That would be very strange IMO. Biologists talk all the time about the relationship between mutation and adaptation, and there are complex efforts underway, right now, to continue to understand how these are related. We’re talking about a mutation, that results from a change induced during replication, when that change was subject to correction but somehow escaped. Each of these has a nonzero probability of contributing to adaptation, but so do meteor strikes, and we don’t call those “potentially useful conflagrations.”
That’s what I mean by “precise replication.” The proofreading and correction are built in. In fact, the DNA polymerase machine includes those capabilities. It’s really not about assuming anything.
Well, the best way to understand them would be textbook-level descriptions or Wikipedia. The key player is DNA polymerase, which comprises families of related machines with different roles and properties. In bacteria, there are at least 4 different kinds of Pol, the “main” one being Pol III. All are composed of multiple parts that assemble into the final machine.
These are proteins. Proteins vary. They vary because of mutation. In principle, every single amino acid in a protein can be changed to any other. In practice, some mutations will destroy the protein utterly, some will not affect its function at all, some will affect its function only under specific conditions/circumstances, some will reduce its function in a way that the cell can live with, some will enhance its function, etc. There is nothing unique about DNA polymerases when it comes to their identity as proteins that are encoded by genes that can vary.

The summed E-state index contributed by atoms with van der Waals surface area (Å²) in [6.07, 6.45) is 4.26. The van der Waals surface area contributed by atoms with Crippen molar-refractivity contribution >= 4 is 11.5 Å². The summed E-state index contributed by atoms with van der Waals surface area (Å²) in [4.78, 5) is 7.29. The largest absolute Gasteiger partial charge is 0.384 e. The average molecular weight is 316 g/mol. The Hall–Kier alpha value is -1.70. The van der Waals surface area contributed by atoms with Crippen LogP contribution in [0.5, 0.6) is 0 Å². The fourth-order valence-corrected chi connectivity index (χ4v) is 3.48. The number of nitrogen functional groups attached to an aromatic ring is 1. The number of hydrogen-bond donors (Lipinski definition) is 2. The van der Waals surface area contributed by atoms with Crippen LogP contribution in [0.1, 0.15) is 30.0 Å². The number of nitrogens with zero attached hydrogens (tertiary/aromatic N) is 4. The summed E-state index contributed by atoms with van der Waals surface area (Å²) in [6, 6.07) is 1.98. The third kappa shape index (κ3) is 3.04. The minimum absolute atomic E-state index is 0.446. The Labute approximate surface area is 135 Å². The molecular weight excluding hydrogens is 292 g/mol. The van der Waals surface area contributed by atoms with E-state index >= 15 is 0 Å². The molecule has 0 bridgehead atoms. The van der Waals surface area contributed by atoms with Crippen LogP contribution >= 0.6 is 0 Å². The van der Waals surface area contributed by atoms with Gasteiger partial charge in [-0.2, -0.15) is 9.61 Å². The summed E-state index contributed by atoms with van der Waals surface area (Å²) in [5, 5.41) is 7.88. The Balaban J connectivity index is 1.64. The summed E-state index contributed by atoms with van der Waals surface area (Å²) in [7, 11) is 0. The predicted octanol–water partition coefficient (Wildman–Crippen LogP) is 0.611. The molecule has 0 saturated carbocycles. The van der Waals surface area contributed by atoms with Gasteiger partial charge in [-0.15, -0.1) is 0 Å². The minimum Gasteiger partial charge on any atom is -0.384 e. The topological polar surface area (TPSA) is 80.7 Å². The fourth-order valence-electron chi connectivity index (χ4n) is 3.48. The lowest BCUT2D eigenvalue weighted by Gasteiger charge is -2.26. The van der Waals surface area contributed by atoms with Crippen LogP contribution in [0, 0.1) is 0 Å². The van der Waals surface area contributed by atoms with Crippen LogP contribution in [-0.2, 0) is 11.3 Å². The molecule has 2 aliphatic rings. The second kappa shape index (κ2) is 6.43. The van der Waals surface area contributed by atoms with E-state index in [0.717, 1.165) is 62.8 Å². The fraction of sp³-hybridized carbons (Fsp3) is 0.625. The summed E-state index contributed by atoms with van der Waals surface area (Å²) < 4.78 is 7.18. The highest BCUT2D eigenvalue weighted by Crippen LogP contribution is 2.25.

FWIW, some DNA polymerases are “designed” to make mistakes. A family of Pols in bacteria, called Pol IV, is called into action under highly stressed conditions and its role is to indiscriminately induce mutations, i.e., it is error-prone. (It has even been called a “mutase.”)
You are wise to reflect on how your thinking is not always well suited to initial consideration of biological questions. The existence of mutation means this, among other things: when a bacterium divides and yields two copies of itself, there is a possibility that one of those daughters is different from the original, or that both of the daughters are different. It’s one thing to know this fact; I think it takes another step to incorporate these kinds of stochastic phenomena into your basic thinking about biology, evolution, populations, etc. And yet, without converting away from law-based physics and its reliance on “types,” you’ll always struggle to think about biology.
These are open and active questions, and there is no single answer. Standing genetic variation is a fact of any population, but there are interesting and complicated relationships between mutation rate, population size, standing variation, and adaptive capacity. Your question doesn’t have a single answer.